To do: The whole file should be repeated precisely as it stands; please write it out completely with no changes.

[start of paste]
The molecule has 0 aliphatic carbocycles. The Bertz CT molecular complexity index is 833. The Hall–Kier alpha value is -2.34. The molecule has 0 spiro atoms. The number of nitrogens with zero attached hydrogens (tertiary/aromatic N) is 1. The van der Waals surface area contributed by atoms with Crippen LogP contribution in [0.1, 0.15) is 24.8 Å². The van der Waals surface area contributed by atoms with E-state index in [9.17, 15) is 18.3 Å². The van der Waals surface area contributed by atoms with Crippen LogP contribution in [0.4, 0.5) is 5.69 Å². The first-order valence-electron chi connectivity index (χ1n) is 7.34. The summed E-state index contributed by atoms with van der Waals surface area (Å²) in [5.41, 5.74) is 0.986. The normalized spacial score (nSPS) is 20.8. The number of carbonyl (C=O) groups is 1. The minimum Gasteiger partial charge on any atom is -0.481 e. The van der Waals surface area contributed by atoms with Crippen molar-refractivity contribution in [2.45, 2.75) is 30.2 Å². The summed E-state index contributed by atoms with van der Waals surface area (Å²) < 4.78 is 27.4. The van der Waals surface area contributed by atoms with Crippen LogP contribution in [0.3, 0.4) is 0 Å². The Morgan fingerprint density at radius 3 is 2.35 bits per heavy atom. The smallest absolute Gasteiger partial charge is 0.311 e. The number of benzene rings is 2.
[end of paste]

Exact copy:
The molecule has 0 aliphatic carbocycles. The Bertz CT molecular complexity index is 833. The Hall–Kier alpha value is -2.34. The molecule has 0 spiro atoms. The number of nitrogens with zero attached hydrogens (tertiary/aromatic N) is 1. The van der Waals surface area contributed by atoms with Crippen LogP contribution in [0.1, 0.15) is 24.8 Å². The van der Waals surface area contributed by atoms with E-state index in [9.17, 15) is 18.3 Å². The van der Waals surface area contributed by atoms with Crippen LogP contribution in [0.4, 0.5) is 5.69 Å². The first-order valence-electron chi connectivity index (χ1n) is 7.34. The summed E-state index contributed by atoms with van der Waals surface area (Å²) in [5.41, 5.74) is 0.986. The normalized spacial score (nSPS) is 20.8. The number of carbonyl (C=O) groups is 1. The minimum Gasteiger partial charge on any atom is -0.481 e. The van der Waals surface area contributed by atoms with Crippen molar-refractivity contribution in [2.45, 2.75) is 30.2 Å². The summed E-state index contributed by atoms with van der Waals surface area (Å²) < 4.78 is 27.4. The van der Waals surface area contributed by atoms with Crippen LogP contribution in [0.3, 0.4) is 0 Å². The Morgan fingerprint density at radius 3 is 2.35 bits per heavy atom. The smallest absolute Gasteiger partial charge is 0.311 e. The number of benzene rings is 2.